Not to worry if you're the Rays. They've seen Ramirez at his worst. That nightmare came at the beginning of last season shortly after they acquired him in a trade with the Mariners. Ramirez posted a 25.31 ERA in his first two appearances. The elevated ERA translated to 15 earned runs in five innings.
Rays manager Kevin Cash was asked if he saw anything of redeeming value in regard to Ramirez at that point.
"To be totally honest, no," Cash said. "Those first two [appearances], I remember one lengthy outing against the Marlins, he was kind of picking around the zone. Not really throwing anything with conviction. And in the next start against the Blue Jays, he took more of a here-it-is-hit-it approach and they hit it."
Happily for Ramirez and the Rays, he turned things around. From April 19 through the end of the 2015 season, Ramirez reigned as one of the best pitchers in the American League, finishing 11-6 with a 3.75 ERA in 34 games (27 starts).
"He made an adjustment, probably found a common ground in both of those [above-mentioned] approaches," Cash said. "And really took some ownership in finding what his strength is as a pitcher.
"We as an organization can deliver a lot of messages and try to help guys along. Ultimately it comes down to their buy-in. Erasmo really bought into that and flourished the remainder of the year."
Cash gave credit where it was due for what Ramirez achieved.
"A lot of credit goes to our front office for finding him and realizing he had some really good qualities that we thought with a few adjustments could be a really good pitcher for us," Cash said. "And then you credit [pitching coach] Jim Hickey and [bullpen coach] Stan Boroski for handling him after that first month of the year, because that was a difficult month. And to Erasmo's credit, he made the adjustments. He bought in. And I think he'd be the first to tell you he's a different pitcher now."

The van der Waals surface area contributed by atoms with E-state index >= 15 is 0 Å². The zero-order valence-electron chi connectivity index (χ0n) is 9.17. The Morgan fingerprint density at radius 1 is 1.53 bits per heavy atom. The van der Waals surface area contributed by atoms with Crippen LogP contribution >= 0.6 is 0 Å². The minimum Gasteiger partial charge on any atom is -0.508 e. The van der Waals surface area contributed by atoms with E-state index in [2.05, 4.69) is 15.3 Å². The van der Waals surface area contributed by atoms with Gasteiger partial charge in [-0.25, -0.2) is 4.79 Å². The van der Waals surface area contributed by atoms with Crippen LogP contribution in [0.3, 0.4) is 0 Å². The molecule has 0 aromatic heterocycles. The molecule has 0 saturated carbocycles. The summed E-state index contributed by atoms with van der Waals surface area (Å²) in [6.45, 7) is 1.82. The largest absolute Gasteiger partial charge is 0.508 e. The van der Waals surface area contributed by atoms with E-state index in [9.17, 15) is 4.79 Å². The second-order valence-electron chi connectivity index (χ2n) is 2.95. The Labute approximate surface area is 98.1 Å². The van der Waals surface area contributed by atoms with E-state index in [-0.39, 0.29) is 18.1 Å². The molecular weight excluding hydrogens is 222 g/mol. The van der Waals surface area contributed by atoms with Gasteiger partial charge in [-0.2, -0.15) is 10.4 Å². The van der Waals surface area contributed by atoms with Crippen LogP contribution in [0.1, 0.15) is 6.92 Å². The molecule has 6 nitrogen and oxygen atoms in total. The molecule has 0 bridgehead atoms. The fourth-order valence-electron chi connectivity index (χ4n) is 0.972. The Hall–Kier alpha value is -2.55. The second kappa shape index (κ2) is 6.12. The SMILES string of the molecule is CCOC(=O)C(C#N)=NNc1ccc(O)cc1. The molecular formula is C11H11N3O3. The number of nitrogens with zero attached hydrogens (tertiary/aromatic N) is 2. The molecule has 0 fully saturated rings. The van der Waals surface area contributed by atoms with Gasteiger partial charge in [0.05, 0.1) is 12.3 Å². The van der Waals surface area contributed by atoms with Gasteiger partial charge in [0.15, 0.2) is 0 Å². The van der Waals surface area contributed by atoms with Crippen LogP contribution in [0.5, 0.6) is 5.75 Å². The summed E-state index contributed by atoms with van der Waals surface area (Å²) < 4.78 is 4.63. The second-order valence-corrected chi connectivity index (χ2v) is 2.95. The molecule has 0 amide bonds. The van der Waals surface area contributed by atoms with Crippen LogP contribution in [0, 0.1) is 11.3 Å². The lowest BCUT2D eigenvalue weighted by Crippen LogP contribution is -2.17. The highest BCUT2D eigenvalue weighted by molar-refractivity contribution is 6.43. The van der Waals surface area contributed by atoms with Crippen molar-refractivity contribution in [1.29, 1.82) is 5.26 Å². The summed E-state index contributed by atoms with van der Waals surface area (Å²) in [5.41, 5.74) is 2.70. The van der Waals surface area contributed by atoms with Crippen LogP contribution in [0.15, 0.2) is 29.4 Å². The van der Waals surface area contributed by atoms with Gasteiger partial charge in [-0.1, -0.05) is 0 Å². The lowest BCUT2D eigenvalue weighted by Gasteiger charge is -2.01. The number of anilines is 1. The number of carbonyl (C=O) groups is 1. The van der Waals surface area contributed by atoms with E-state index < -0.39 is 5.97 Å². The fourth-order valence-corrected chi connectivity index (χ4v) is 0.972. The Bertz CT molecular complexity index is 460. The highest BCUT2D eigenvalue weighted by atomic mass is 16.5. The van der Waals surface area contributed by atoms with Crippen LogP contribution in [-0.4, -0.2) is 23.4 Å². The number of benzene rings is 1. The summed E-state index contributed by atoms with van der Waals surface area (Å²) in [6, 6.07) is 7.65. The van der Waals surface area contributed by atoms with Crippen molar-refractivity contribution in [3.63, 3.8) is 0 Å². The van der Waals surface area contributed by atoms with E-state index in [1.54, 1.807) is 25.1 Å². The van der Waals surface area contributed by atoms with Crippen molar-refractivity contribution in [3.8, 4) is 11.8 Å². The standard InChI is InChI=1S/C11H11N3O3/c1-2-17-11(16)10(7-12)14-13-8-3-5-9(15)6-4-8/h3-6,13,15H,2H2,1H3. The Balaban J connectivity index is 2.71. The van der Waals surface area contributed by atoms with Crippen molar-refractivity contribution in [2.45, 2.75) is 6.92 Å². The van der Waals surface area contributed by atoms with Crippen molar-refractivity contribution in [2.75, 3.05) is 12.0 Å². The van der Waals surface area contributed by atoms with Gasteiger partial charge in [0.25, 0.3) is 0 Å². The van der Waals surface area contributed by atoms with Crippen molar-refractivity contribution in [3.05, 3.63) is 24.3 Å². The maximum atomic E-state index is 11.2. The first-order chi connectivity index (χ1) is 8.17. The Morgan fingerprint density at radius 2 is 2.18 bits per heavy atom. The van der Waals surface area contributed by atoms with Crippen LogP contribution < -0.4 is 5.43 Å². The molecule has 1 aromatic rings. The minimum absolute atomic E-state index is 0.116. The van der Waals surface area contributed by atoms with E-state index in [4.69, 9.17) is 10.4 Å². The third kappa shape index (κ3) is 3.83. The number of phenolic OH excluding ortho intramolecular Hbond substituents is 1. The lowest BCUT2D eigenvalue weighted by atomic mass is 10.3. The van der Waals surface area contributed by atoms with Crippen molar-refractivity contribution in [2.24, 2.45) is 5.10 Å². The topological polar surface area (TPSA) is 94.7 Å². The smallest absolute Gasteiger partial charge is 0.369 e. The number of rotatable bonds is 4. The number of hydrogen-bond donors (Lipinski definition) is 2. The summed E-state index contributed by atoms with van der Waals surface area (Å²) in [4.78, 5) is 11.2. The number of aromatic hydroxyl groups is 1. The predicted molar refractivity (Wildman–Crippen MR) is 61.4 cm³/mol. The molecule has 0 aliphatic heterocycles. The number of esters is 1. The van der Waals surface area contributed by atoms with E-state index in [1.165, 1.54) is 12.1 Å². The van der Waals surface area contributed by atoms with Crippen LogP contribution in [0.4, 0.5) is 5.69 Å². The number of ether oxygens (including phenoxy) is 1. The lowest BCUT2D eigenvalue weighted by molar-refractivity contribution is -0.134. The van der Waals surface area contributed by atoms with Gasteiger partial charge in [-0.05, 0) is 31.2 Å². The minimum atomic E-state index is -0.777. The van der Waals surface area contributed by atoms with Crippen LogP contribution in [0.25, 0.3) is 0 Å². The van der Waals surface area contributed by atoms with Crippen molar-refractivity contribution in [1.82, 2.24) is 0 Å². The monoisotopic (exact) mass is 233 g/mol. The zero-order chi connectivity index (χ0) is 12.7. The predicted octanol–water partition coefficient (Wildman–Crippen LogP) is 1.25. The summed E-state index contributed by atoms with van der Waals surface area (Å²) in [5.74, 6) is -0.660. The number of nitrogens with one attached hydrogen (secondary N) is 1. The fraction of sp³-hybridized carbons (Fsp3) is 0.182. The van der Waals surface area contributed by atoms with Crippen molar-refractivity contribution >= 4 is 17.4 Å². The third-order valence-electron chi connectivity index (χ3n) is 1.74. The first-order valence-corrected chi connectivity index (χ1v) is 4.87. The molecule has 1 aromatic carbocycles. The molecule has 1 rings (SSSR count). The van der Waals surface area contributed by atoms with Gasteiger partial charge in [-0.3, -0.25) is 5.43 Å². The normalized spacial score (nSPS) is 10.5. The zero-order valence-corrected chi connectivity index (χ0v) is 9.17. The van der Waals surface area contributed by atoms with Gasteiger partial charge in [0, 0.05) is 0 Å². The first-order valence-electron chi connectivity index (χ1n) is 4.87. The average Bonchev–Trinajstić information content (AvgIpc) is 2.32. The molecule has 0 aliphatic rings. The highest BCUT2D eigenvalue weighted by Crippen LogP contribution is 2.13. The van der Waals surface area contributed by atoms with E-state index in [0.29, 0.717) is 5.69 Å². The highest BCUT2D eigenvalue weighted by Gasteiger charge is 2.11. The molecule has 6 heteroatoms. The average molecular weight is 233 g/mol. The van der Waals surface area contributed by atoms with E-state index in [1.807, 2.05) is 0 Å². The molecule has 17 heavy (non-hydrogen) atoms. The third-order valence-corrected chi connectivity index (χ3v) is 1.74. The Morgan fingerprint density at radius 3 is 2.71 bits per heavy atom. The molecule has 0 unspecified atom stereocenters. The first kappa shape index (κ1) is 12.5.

Ramirez allowed that he's had better outings than Tuesday's, but he smiled when noting that the damage occurred in a Spring Training game.
"I have a good idea about what I did last year," Ramirez said. "This is Spring Training and I have to come back to myself and think about what I did during the whole season to be throwing strikes right down at the bottom and away from the homers. That's what I want, just keep the ball in the dirt. If something happens, it has to happen with ground balls."
Bill Chastain is a reporter for MLB.com. This story was not subject to the approval of Major League Baseball or its clubs.